Home > Living In Singapore > Public Housing in Singapore

Public Housing in Singapore

Mum and Yanna with new HDBs in the backdrop

I am impressed with Singapore’s public housing given its area size of 694 square kilometers, just larger than Metro Manila, and yet is able to squeeze in a population of nearly 5 million.  The country is the third most densely populated country (7,315 per square kilometer) in the world.

The Housing and Development Board (HDB), a statutory board of the Ministry of National Development is responsible for the country’s public shelters.  The HDB is not only providing this basic need but also in the process managing population decongestion.  I can only imagine a thickly populated state to be packed like sardines.  Yet from a perspective of living on it, it is surprisingly spacious and breathable.  The HDB buildings or HDBs for short, are typically planned with enough ventilation and adequate support for basic services.  Each area would also have a void deck that serve as function area for occasions, a park with play area and exercise facilities and sufficient greenery.

Kids have variety of choices to play with in the park

Modern playground

Exercise area is a common amenity on the HDB blocks

I can only sigh in frustration why the Philippines has not even achieved any effective housing program.  Although the Philippines priority is the less privileged, among these, I have not heard of anything in recent years other than giving land title to some lucky ones.  The BLISS program of former First Lady Imelda Marcos in 70s-80s seemed to have been more publicized and yet it seemed to have only benefited the middle class and not those it was intended for.  Luckily, there is the Gawad Kalinga, a non-governmental organization, whose mission is to end poverty to 5 million poor families by 2024.  Although its aim is to build sustainable communities, its visible achievement is uplifting human dignity with a decent housing.  Thank goodness for this. I knew there has to be hope somewhere else.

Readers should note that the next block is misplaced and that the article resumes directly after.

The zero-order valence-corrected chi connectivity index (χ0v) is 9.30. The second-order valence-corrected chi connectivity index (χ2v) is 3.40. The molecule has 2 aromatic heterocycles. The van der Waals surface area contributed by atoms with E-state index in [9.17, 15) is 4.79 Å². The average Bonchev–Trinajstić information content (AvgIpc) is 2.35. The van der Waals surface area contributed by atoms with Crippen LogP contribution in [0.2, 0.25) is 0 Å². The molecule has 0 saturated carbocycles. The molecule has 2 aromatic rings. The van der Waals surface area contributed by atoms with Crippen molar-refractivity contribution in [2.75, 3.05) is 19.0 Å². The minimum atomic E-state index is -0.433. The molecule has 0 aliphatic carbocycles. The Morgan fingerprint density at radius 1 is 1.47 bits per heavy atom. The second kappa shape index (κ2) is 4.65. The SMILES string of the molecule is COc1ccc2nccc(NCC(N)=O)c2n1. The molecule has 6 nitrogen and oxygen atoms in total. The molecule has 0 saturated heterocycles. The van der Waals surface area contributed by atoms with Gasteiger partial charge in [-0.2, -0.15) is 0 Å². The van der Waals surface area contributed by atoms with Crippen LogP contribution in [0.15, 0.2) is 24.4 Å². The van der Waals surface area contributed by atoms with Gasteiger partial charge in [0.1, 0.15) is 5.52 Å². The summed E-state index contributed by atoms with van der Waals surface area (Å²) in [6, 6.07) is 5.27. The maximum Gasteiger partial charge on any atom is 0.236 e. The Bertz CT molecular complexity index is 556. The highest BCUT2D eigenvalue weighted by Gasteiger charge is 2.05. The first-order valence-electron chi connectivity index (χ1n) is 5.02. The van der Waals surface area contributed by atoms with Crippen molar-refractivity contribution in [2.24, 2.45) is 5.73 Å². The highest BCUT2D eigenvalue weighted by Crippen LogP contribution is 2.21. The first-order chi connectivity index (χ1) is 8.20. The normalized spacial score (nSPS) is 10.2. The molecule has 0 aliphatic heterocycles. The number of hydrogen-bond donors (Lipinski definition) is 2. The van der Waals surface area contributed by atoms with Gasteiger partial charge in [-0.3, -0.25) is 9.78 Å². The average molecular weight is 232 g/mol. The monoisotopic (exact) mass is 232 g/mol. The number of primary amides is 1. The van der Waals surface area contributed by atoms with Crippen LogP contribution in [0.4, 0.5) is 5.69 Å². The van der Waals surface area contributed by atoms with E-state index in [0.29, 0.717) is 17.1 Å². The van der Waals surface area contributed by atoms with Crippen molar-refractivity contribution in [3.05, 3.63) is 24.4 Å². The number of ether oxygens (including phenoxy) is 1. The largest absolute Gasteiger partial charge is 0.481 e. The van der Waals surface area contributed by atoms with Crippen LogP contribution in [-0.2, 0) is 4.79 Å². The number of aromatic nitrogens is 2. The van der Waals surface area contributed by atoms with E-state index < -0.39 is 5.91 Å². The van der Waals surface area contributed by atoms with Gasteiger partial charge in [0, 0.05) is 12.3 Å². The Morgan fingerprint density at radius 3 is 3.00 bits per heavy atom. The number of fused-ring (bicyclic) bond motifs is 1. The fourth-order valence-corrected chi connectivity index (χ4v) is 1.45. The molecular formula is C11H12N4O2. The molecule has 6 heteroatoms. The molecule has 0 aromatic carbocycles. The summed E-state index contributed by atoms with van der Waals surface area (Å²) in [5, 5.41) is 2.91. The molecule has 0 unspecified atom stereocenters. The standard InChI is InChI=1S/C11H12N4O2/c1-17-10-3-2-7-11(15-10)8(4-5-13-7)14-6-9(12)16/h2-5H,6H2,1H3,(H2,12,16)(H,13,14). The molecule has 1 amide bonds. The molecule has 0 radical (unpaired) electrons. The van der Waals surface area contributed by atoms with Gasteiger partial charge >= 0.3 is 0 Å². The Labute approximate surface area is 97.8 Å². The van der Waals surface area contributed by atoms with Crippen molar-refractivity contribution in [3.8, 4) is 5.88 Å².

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Categories: Living In Singapore
  1. August 13, 2011 at 11:42 pm

    I also wonder why our country can’t do that..Mas mabuti pa ung NGo atleast they come up with something very beneficial for the poor..Hope Pnoy would also look into this…

    • pinoyleonardo
      August 14, 2011 at 5:41 pm

      You said it right John 😉 I’ll talk about Gawad Kalinga in my future post. It is interesting to note how they talk very precisely on their goal of helping 5 million people get out of poverty by 2024- I think that should be how the President should work in helping the poor.

  2. August 14, 2011 at 1:50 am

    Recently, our city has been improving their parks. They’ve added excise equipment similar to what your pictures show. I think it’s FABULOUS! Gyms are so expensive and why not have some exercise equipment for the moms and dads taking their kids to play. Instead of sitting and reading a book, they can now hop on a piece of equipment, move, while watching the kids.

    Question- do they maintain it well? I fear the weather might cause the stepping/sliding mechanisims to become difficult to move.

    As for the housing dilema, the HDB’s look impressive. Hopefully, other countries facing the same population issues, will consider Singapore an example to follow.

    Sandi
    http://www.ahhsome.wordpress.com
    Lake Forest, CA USA

    • pinoyleonardo
      August 14, 2011 at 5:39 pm

      Hi Sandi- I was about to mention that this is a good model for housing program in developing countries- but I guess not. I’ll feature “Gawad Kalinga” another time- which I mentioend in this post. I think that might suit the needs of developing nations as there needs also some work on community development.

  3. Rey
    August 14, 2011 at 10:38 pm

    How does other developing countries’ public housing program compare to the Philippines and Singapore, I wonder? It might be interesting to see what they are doing to improve the plight of their constituents. I know that thiis is probably out of scope of your article. Just curious.

    Anyway, you did a good job of presenting Singapore’s public housing and comparing it with the Philippines housng program. Interesting article!
    Visit an experimental article:
    http://www.bukisa.com/how-to/manage-your-money-in-todays-economic-crisis-2011

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